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  • Greetings,

    Welcome to the Episcopal Church of Bethesda-by-the-Sea, a community of people from all walks of life discovering the joy of knowing and following Jesus Christ. We gather on Sundays to hear the sacred stories of God’s love and to be spiritually nourished in sharing Holy Communion. Then, inspired by our fellowship, we strive to make God's love a living reality in our lives every day. At Bethesda, Sunday is the high point of the week. So, look around our web site. Then come and join us on a Sunday morning soon.

    Peace, The Rev. James Harlan, Rector

  • Every Sunday is where the life begins at Bethesda. We celebrate the Holy Eucharist with glorious liturgy and music. We also celebrate Holy Eucharist during the week and offer a healing service on Wednesdays. All baptized Christians are invited to participate in the Holy Eucharist when visiting Bethesda-by-the-Sea. It is not necessary to be a member of the Episcopal Church in order to receive Holy Communion. Persons who have not been baptized are welcome to come to the altar rail and kneel to receive a blessing. Cross your arms on your chest as a sign that you will not receive Communion. Click here for our service schedule.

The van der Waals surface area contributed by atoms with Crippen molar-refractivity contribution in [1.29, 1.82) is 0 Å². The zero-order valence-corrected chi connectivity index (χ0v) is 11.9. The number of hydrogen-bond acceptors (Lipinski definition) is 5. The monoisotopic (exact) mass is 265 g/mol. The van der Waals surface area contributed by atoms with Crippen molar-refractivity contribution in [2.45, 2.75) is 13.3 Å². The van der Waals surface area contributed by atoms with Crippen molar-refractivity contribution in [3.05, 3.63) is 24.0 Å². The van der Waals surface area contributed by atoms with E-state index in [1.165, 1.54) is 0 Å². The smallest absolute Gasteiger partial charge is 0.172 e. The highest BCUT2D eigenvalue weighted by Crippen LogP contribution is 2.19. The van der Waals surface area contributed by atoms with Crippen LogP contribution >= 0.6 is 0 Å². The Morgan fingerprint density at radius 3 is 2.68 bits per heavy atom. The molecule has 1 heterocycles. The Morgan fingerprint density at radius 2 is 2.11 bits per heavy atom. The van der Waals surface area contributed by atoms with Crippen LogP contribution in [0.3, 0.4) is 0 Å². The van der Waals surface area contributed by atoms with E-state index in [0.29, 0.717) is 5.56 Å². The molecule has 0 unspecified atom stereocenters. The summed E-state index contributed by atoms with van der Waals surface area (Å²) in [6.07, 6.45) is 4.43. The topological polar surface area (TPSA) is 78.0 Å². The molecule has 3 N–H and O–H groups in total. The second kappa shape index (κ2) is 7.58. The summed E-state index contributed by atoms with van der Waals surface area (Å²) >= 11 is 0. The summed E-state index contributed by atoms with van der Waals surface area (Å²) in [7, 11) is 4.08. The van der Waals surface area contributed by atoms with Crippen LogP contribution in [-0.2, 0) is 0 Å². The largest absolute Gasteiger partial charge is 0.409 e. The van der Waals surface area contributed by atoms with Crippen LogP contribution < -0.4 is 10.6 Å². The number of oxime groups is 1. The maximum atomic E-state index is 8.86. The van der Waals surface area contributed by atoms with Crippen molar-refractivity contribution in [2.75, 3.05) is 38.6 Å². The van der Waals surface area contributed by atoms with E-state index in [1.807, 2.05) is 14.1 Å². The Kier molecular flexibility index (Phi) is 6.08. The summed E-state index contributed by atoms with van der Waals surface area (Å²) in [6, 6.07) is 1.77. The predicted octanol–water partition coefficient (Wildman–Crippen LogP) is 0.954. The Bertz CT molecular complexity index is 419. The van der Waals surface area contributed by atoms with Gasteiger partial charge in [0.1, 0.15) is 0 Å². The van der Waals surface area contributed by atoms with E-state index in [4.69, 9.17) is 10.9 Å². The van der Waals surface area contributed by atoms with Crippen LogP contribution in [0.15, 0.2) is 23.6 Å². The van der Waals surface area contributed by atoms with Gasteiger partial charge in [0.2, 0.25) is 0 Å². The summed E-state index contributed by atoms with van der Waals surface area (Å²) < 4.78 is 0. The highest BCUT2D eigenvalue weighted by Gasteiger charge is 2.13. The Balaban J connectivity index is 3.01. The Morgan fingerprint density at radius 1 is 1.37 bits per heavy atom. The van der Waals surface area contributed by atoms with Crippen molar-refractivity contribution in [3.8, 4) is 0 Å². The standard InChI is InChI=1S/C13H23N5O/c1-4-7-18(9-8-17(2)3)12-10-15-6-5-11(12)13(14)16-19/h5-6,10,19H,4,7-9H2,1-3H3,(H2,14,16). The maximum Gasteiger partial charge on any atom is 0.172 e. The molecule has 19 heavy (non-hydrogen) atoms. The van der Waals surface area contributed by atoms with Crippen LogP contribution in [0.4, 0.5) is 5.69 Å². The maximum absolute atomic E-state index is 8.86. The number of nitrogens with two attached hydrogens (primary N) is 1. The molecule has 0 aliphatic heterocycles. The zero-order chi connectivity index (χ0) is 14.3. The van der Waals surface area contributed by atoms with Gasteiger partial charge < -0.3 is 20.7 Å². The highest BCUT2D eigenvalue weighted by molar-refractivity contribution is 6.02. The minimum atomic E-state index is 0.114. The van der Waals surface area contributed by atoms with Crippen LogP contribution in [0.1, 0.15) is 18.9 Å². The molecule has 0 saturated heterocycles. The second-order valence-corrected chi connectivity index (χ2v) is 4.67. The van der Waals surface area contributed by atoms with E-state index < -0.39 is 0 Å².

• FROM I-95

    Take the Okeechobee Blvd East exit (70). Travel East on Okeechobee Blvd to the Intracoastal Waterway. Cross over the Intracoastal Waterway, and continue going East to the second light (South County Road). Turn North (left) onto South County Road, and travel 1/2 mile. The church will be on the Right.


    Click here and scroll to Directions and Parking Information.

  • Having the faith of a child

    Children and youth bring such wonderful life and energy to our community. Bethesda offers a warm welcome to every child, whether parents prefer to bring their children into the worship service, or put them in the special children's worship (when available), or let them enjoy the nursery. We strive to create a place where even our littlest members know that God loves them, where all of us can grow in our faith, and where parents can find their own sense of peace and support.



  • God is Love